By Jim Schutze
By Rachel Watts
By Lauren Drewes Daniels
By Anna Merlan
By Lee Escobedo
Inquiring minds: Buzz keeps watching the video of reporter Rebecca Aguilar's interview with James Walton, the West Dallas business owner who, in separate incidents in about the past four weeks, shot and killed two burglars breaking into his machine shop. We watch and watch and still don't get it: Why did KDFW-Channel 4 suspend Aguilar?
You may have missed the report—Channel 4 pulled it from the station's Web site and demanded YouTube remove its copy. You can still find it on the Web if you search, along with about 8 kazillion blog posts vilifying Aguilar, slamming her with ethnic slurs, suggesting that she be shot or calling her a bad word that rhymes with runt.
You know, the usual blog stuff.
Aguilar met Walton outside a sporting goods store, where he was buying a shotgun. (The cops took two other guns from him as evidence while the shootings undergo a pro forma review by a grand jury.) Walton had told her where he'd be, so she didn't ambush him, as some bloggers suggested. He didn't want his face to appear on camera, but Aguilar peppered him with questions anyway, as was, Buzz thought, her job.
Not that we don't feel bad for Walton. He didn't thrust himself before the media. Still, you kill a couple of guys inside a month, you get reporters in your face. Welcome to civilization. But ask yourself this: If a cop killed two suspects in such a short period, wouldn't you want some watchdog sniffing around to make sure we didn't have a trigger-happy lawman on the street? You would if you know what's good for you. And cops are trained. Walton is just a gifted amateur. It behooves us to know whether he might be a little loose with his lead.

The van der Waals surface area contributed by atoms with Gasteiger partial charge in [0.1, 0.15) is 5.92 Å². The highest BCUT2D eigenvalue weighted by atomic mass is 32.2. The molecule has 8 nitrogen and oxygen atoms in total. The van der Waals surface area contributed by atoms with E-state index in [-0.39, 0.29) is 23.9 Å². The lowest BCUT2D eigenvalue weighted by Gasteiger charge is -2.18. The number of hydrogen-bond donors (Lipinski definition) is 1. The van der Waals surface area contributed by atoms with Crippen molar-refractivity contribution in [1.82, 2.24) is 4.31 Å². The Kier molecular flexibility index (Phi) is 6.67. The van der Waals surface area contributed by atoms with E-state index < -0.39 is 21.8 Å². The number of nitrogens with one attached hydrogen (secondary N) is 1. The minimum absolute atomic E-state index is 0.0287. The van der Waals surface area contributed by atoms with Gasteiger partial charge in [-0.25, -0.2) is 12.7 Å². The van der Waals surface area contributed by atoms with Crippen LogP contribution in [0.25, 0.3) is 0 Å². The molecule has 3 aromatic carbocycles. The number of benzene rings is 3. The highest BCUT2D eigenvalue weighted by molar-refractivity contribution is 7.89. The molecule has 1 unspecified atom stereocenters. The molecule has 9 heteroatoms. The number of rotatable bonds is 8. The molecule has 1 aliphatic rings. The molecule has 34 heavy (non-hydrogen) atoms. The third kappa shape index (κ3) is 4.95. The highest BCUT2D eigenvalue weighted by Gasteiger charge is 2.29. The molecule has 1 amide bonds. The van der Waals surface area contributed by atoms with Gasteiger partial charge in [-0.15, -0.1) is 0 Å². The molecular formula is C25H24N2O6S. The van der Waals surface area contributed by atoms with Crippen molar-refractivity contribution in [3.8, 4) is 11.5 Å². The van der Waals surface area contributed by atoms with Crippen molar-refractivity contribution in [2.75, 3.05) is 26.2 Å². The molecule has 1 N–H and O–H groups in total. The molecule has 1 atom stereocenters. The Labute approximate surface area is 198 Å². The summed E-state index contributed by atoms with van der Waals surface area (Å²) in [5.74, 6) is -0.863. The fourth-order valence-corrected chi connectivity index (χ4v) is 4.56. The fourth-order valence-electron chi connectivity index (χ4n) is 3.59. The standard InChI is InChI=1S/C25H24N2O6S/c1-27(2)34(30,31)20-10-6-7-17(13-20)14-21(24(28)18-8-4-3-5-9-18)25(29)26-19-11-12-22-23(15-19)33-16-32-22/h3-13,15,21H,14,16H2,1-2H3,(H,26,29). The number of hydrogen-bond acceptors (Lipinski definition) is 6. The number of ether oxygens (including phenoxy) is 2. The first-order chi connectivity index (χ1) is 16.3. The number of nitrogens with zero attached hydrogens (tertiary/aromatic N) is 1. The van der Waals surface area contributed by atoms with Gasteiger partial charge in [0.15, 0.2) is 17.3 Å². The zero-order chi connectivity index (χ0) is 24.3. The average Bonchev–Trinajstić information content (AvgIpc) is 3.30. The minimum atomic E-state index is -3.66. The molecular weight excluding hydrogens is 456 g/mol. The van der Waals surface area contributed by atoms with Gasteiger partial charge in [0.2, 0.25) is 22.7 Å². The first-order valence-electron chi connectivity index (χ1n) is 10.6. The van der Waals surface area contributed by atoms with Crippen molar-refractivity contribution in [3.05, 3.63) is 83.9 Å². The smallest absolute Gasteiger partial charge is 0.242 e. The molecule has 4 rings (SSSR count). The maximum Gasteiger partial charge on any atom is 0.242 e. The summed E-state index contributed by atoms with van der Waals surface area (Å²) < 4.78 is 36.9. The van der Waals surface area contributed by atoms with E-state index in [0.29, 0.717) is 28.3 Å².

That's what Aguilar wanted to know: "Are you a trigger-happy kind of person? Is that what you wanted to do, shoot to kill?" she asked.
Granted those questions are not what you might call tactful, but they're the heart of the story. And if you watch the video, it will seem obvious Aguilar was trying hard to elicit Walton's side. (She does.) That's one trick reporters have: Be shockingly direct, rude even, and see what you get. Reporting can be an ugly business sometimes, which is why you hate us. You still need us, though.
Of course, Aguilar could have been slick and edited out her questions, broadcasting only his responses. Maybe she's too honest. (She's told us she couldn't talk about her suspension. We couldn't reach Walton.) Or maybe she needs backing from an editor, though apparently Channel 4 doesn't have any of those, since we haven't heard of any of Aguilar's supervisors getting suspended.